April Showers Bring . . . Woke Weatherproof Styles Ad

 

Amazon April front pageIt is perfectly natural for retailers to pitch products to the season or occasion. We should especially expect on-line retailers to pitch rain gear in April. So, the presence on Amazon’s homepage of two boxes, “Men’s weatherproof styles” and “Women’s rain-ready styles,” is unremarkable. We have also come to expect the leftist virtue signaling, in the form of the latest approved intersectional hashtag and special emphasis on Black Lives, showing that they Matter to Amazon. Yet, what are we to make of the visual presentation of how Amazon thinks a black man should look?

The top right image is a Amazon screen capture from the evening of 11 April 2021. There is a web page wide top banner advertisement that rotates. The advertisement you see is for an Amazon Prime original series, Them, with each season intended to tell a tale focused on African Americans, and apparently on white people as racists.

Them‘s first season is grounded in the historical reality of the second Great Migration (1940-1970). This was the second wave of the Great Migration (1910-1970). American blacks moved from rural areas to inner cities and from the old South to the North and West. Walter Mosley set his Easy Rawlins private eye series in Los Angeles, with the series starting in 1948. If you have not read any of the series, you likely at least recognize the Denzel Washington movie based on the first novel, Devil in a Blue DressSo, Los Angeles is a good setting for a series set in the 1950s, as well as convenient for the video/movie industry.

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Tuesday’s big headline in the financial world is that the world’s richest man, Amazon founder and CEO Jeff Bezos – also the owner of the Washington Post and Whole Foods, supports higher taxes in Joe Biden’s “infrastructure” plan (although he does want bipartisanship “concessions” – on the details). Good luck with that, in the Schumer-led […]

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On this episode of “The Federalist Radio Hour,” President of the Ethics and Public Policy Center Ryan T. Anderson joins Culture Editor Emily Jashinsky to discuss Amazon’s recent attempt to deplatform his book “When Harry Became Sally: Responding to the Transgender Moment.”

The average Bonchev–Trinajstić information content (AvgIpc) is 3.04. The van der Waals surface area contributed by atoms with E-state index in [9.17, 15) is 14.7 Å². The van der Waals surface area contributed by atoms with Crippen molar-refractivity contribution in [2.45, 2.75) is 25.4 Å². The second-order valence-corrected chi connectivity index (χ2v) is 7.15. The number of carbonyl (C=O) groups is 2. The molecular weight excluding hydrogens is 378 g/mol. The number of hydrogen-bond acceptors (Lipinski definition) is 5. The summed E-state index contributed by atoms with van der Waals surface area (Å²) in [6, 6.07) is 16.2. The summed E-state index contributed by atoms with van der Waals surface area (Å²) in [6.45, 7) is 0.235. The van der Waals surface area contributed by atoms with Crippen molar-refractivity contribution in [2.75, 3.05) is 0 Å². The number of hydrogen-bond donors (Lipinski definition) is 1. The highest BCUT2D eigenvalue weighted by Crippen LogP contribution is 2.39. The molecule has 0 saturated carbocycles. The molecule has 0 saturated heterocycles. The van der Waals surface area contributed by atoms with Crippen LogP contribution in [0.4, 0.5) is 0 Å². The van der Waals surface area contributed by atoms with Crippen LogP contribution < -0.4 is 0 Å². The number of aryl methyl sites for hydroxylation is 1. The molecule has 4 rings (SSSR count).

On this episode of The Federalist Radio Hour, Molly Kinder, a David M. Rubenstein Fellow in the Metropolitan Policy Program at the Brookings Institution, joins Culture Editor Emily Jashinsky to discuss her research into how big corporations such as Amazon and Walmart used their skyrocketing profits in the midst of the pandemic and whether their workers benefitted from the financial growth.

 

Make Amazon Pay … for What?

 

A Yahoo! finance article brought to my attention a recent open letter sent to Amazon founder and CEO Jeff Bezos. The letter has been signed by “401 parliamentarians” from around the world including some of the usual suspects from the US, among them Michigan Congresswoman Rashida Talib.

In the article, Talib is quoted as saying “This pandemic has exposed just how broken and wrong it was to allow a man with this amount of wealth to get away with not paying his fair share.” Everybody knows what someone’s fair share is and it’s obvious when they’re not paying it. Right?

Howard Husock talks with Shelby and Eli Steele about their new documentary, What Killed Michael Brown?, and Amazon’s refusal to make the film available on its Prime Video streaming platform.

The documentary is written and narrated by Shelby Steele, a scholar at the Hoover Institution, and directed by his filmmaker son, Eli Steele. It is available through their website, whatkilledmichaelbrown.com.

Colin Quinn (stand-up comic, actor, writer, Saturday Night Live alum) stops in to talk about his book Overstated – A Coast-to-Coast Roast of All 50 States, and he and Bridget manage to cover, the election, why Bridget should be a criminal profiler and write a book about U-Haul rentals, Colin’s plans for modern-day Constitutional Conventions, the fact that everybody’s crazy now and nobody seems to notice, and they compare psychic experiences (Colin’s involves OJ Simpson). They discuss how odd it is that our society has reached a place where people on the extreme left and right give people in the middle sh*t rather than vice versa, Colin’s elaborate plan to become best friends with Jeff Bezos, how he almost starred in Crocodile Dundee 2, why giving your opinion can be very expensive, and learning the meaning of the word “consequences.”

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On Monday night, my iPhone turned off and wouldn’t turn back on. That’s just a minor personal inconvenience with a straightforward, if not pricy, solution—right? So the next morning, I scheduled an appointment at a repair shop for that afternoon and tried to log in for work. And that’s where the “minor personal inconvenience” snowballed. […]

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Anders Hagstrom returns to the show to discuss the Big Tech menace (?), the Tik Tok menace (!), and the pleasures of video games (?!?).

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I ordered a whip from Amazon. No, not the kind of whip you see in those movies you know you shouldn’t be watching, but a 102 inch variety that screws on the end of an antenna mount. I am a ham radio operator. And, while there are only a few online stores that sell primarily […]